A Theological Analysis of the Doctrine of the Trinity

Thus far, I have focused primarily on the philosophy of the Trinity. However, the Trinity is not merely a philosophical concept: it is also a theological one. Here, I wish to analyze the doctrine through a theological lens and to see whether the Trinity is theologically necessary for the Christian religion.


Theology proper, simply put, is the study of God’s nature, His works, and other things that deal directly with God himself. Whereas many other fields of theology study things as they relate to the nature of God, theology proper gets straight to the nature and works of God themselves, as well as other aspects of God. To Trinitarians, the Trinity is at the core of theology proper, since this doctrine describes the very essence God and the personality of God. Because of this, some Christians will claim that Muslims do not worship the same God as them, since Muslims reject the Trinity and therefore worship a God with a difference essence. It can be debated whether a different understanding of God’s essence implies that Muslims worship a different God entirely, especially since Jews also reject the idea that God is Trinity.


The Trinity is necessary if one wishes to remain a strict monotheist and at the same time recognize the Father, the Son, and the Holy Spirit as being fully divine. The best way to reconcile these two beliefs seems to be the concept of the Trinity. But are these two beliefs necessary?

First, let’s look at whether strict monotheism is necessary. Ontologically, it would seem as if it is not necessary. (Ontology is the study of existence.) It is possible to recognize the existence of other gods without worshipping them. The practice of worshipping only one God is called monolatry. Also, one could take the stance that one God is above all other gods, a view called henotheism.

Next, let’s discuss whether it is necessary that the Father, the Son, and the Holy Spirit all be recognized as fully divine. It is generally agreed upon among Christians that at least the Father is God. The question now is whether the Son and the Spirit must also be divine in the fullest sense. If one takes a henotheistic viewpoint, which was mentioned in the paragraph above, it is possible to do this but perhaps only worship one of them. However, if one is inclined to put all three of them on the same divine level, and not be merely fully divine by nature, then one could take a monolatrous view and simply choose to worship one instead of the others, in order to be consistent with the command to “have no others gods before me” (Ex. 20:3 ESV). This raises other problems, however, since if all three are fully divine, it must be asked: why is it that one should be worshipped while the others are treated as being below that one?

With all of that said, is it even necessary that the Son and the Holy Spirit be God (or gods)? Regarding the Son, it can be easily imagined that he is not actually God. It is possible to consider him a glorified human or, if one can accept the existence of other gods, a lesser god. Outside biblical texts that allegedly support the deity of Jesus, it does not seem necessary that Jesus be God himself, especially since Jesus and God are often referred to as separate beings, and the biblical writers do not seem to be in full agreement on the issue or to have developed a Trinitarian understanding, at least as it is seen in the Council of Nicaea.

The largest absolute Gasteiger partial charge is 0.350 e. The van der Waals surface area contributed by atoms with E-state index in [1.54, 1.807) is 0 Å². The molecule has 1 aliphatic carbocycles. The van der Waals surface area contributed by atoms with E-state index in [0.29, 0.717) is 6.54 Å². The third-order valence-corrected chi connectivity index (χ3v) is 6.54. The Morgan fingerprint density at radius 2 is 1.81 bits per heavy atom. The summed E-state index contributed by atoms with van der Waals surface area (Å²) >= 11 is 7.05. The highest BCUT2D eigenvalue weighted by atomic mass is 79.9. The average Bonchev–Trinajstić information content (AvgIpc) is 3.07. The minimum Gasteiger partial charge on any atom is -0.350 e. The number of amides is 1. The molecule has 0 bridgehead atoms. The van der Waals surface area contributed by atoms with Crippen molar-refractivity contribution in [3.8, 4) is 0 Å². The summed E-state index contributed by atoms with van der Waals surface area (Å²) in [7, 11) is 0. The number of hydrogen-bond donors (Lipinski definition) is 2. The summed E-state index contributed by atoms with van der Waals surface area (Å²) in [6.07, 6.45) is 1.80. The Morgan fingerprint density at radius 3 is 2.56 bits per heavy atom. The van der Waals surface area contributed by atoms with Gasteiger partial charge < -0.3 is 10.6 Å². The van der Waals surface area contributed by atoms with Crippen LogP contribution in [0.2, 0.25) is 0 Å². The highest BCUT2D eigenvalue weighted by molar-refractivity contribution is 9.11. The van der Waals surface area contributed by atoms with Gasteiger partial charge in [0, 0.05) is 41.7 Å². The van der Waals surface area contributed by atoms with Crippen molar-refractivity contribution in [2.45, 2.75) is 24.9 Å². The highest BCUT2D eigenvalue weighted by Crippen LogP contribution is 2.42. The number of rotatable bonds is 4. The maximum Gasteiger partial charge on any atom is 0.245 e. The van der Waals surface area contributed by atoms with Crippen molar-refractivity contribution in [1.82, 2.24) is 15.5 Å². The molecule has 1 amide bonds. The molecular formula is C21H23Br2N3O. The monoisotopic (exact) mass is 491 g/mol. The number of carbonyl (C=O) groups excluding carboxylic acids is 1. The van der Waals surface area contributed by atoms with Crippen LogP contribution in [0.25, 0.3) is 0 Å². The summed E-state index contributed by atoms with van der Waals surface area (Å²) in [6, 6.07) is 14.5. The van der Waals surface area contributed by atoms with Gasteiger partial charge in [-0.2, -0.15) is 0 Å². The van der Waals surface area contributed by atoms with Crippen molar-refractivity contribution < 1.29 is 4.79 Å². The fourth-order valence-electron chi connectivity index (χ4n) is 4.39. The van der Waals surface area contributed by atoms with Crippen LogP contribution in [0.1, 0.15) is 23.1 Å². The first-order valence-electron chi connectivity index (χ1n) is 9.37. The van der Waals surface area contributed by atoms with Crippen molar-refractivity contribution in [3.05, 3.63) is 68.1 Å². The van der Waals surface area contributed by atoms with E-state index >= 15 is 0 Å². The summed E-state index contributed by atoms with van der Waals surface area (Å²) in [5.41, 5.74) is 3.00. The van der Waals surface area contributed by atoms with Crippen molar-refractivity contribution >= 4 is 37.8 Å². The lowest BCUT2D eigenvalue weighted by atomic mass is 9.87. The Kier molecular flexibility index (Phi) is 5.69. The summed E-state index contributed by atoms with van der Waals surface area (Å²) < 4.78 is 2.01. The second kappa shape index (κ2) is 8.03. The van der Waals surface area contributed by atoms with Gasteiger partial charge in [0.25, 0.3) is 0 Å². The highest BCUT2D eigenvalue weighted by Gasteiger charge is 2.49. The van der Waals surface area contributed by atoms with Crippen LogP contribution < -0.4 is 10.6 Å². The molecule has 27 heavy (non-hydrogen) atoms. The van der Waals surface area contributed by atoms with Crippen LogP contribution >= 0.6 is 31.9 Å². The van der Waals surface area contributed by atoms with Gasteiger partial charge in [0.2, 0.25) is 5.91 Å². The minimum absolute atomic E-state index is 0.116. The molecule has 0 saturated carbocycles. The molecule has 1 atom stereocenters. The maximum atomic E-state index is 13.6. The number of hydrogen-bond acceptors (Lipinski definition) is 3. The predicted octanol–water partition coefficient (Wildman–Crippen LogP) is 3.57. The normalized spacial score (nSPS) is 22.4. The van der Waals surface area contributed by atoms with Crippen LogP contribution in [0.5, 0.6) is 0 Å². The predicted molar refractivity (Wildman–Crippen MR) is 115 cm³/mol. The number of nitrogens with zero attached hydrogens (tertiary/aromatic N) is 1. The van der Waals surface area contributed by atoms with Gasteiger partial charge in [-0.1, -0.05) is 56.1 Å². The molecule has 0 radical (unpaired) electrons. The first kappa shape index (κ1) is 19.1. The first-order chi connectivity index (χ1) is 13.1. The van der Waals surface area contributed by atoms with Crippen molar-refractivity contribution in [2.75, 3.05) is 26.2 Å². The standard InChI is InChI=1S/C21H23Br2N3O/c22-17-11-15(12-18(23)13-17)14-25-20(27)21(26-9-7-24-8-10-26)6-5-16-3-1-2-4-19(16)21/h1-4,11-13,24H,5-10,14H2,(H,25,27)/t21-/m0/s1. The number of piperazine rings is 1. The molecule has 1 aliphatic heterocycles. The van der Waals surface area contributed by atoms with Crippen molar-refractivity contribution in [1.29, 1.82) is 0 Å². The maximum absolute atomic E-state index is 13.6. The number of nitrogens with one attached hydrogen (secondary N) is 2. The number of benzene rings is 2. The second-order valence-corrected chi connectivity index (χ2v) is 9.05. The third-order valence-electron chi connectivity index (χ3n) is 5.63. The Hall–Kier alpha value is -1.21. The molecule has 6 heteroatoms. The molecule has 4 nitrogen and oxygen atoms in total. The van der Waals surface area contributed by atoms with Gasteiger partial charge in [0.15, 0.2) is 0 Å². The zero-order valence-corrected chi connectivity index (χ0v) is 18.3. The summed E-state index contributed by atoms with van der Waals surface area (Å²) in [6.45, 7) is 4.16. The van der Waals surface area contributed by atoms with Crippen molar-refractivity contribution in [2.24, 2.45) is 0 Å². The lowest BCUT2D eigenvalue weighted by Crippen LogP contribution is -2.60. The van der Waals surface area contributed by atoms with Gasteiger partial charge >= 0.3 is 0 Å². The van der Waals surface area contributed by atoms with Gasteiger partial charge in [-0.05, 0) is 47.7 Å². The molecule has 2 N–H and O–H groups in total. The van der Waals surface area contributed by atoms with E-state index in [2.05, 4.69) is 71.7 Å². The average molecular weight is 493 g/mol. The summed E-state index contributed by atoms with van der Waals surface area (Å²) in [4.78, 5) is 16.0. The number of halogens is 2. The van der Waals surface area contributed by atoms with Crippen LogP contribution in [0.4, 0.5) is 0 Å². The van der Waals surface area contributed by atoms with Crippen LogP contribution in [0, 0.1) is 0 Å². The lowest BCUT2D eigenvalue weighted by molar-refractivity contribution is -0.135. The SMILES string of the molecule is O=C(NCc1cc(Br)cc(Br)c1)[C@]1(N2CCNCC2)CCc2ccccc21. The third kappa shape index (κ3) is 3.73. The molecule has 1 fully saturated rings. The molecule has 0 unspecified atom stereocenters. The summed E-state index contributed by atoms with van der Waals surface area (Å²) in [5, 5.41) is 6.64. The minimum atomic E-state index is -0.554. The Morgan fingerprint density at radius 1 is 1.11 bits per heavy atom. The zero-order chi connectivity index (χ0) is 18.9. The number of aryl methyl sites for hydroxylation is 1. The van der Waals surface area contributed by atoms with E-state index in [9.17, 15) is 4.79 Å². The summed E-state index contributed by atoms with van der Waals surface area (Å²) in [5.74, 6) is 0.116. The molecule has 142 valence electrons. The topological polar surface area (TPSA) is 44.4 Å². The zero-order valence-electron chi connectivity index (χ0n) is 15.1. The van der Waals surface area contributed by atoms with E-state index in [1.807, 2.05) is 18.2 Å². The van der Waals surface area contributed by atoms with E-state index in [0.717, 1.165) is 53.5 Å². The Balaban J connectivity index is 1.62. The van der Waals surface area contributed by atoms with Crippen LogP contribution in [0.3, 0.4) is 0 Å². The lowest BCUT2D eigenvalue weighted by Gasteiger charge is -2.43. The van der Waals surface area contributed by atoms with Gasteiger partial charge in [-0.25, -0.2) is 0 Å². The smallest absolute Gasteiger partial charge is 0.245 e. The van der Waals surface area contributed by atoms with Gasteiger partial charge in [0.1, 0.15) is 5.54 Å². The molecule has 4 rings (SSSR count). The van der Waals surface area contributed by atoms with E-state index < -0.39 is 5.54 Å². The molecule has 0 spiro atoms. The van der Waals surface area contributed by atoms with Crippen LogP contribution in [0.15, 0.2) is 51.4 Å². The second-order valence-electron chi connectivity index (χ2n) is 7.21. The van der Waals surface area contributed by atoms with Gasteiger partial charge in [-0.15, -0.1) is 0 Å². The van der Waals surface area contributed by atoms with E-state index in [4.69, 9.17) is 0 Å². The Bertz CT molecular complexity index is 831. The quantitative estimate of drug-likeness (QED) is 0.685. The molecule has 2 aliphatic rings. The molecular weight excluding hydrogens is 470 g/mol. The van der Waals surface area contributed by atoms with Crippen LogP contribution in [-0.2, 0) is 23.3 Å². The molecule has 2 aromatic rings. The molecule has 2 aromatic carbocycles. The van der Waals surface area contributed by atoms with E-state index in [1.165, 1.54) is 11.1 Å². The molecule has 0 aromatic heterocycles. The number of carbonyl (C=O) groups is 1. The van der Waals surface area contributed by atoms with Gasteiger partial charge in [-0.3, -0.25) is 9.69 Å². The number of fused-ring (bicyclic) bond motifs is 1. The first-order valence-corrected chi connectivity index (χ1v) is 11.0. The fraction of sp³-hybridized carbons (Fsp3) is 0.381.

As for the Holy Spirit, it does not seem as if the Holy Spirit has ever been imagined as anything but God or a nonpersonal force. The latter can be taken without significantly affecting any essential doctrine. Even if the Christian considers the Holy Spirit to indwell true believers, this can be thought of as similar to God breathing life into Adam in Genesis 2:7. This has some plausibility since the Hebrew word ruach translated spirit usually refers to an invisible force, especially breath or wind, although not always. Similarly, the Greek word pneuma can also mean breath or wind, as well as spirit.


This is by no means an exhaustive theological analysis of the doctrine of the Trinity. Furthermore, some of the points that I have presented are arguable. However, I think that there is enough ground on which to say that the doctrine of the Trinity can be rejected in Christian theology, although I am aware that many Christians will want to raise up arms against me for saying this. Another question worth asking is whether a nontrinitarian theology is true Christian theology at all. This, of course, is highly debatable since there are indeed Christians who do not accept the doctrine of the Trinity.

Leave a Reply

Fill in your details below or click an icon to log in:

WordPress.com Logo

You are commenting using your WordPress.com account. Log Out /  Change )

Google photo

You are commenting using your Google account. Log Out /  Change )

Twitter picture

You are commenting using your Twitter account. Log Out /  Change )

Facebook photo

You are commenting using your Facebook account. Log Out /  Change )

Connecting to %s

%d bloggers like this: